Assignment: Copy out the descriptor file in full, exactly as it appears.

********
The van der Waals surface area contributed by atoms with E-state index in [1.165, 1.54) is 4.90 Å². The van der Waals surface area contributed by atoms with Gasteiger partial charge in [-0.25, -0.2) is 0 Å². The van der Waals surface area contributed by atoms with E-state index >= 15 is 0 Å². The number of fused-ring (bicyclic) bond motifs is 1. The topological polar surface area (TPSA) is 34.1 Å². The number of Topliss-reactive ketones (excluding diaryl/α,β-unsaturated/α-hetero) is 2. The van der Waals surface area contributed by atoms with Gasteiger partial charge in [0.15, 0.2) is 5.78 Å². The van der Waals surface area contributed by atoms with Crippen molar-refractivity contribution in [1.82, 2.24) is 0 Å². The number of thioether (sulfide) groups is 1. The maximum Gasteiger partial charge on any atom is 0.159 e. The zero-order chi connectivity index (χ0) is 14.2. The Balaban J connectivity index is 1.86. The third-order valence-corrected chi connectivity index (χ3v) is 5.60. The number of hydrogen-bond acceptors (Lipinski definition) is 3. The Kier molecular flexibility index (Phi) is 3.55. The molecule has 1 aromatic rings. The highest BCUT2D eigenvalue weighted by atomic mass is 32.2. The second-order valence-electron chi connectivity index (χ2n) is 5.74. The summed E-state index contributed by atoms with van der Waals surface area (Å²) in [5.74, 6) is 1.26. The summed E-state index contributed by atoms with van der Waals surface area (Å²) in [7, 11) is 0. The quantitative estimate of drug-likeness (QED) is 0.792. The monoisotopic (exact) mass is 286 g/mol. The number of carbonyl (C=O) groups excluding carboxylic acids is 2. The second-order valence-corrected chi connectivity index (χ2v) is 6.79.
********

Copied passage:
The van der Waals surface area contributed by atoms with E-state index in [1.165, 1.54) is 4.90 Å². The van der Waals surface area contributed by atoms with Gasteiger partial charge in [-0.25, -0.2) is 0 Å². The van der Waals surface area contributed by atoms with E-state index >= 15 is 0 Å². The number of fused-ring (bicyclic) bond motifs is 1. The topological polar surface area (TPSA) is 34.1 Å². The number of Topliss-reactive ketones (excluding diaryl/α,β-unsaturated/α-hetero) is 2. The van der Waals surface area contributed by atoms with Gasteiger partial charge in [0.15, 0.2) is 5.78 Å². The van der Waals surface area contributed by atoms with Crippen molar-refractivity contribution in [1.82, 2.24) is 0 Å². The number of thioether (sulfide) groups is 1. The maximum Gasteiger partial charge on any atom is 0.159 e. The zero-order chi connectivity index (χ0) is 14.2. The Balaban J connectivity index is 1.86. The third-order valence-corrected chi connectivity index (χ3v) is 5.60. The number of hydrogen-bond acceptors (Lipinski definition) is 3. The Kier molecular flexibility index (Phi) is 3.55. The molecule has 1 aromatic rings. The highest BCUT2D eigenvalue weighted by atomic mass is 32.2. The second-order valence-electron chi connectivity index (χ2n) is 5.74. The summed E-state index contributed by atoms with van der Waals surface area (Å²) in [5.74, 6) is 1.26. The summed E-state index contributed by atoms with van der Waals surface area (Å²) in [7, 11) is 0. The quantitative estimate of drug-likeness (QED) is 0.792. The monoisotopic (exact) mass is 286 g/mol. The number of carbonyl (C=O) groups excluding carboxylic acids is 2. The second-order valence-corrected chi connectivity index (χ2v) is 6.79.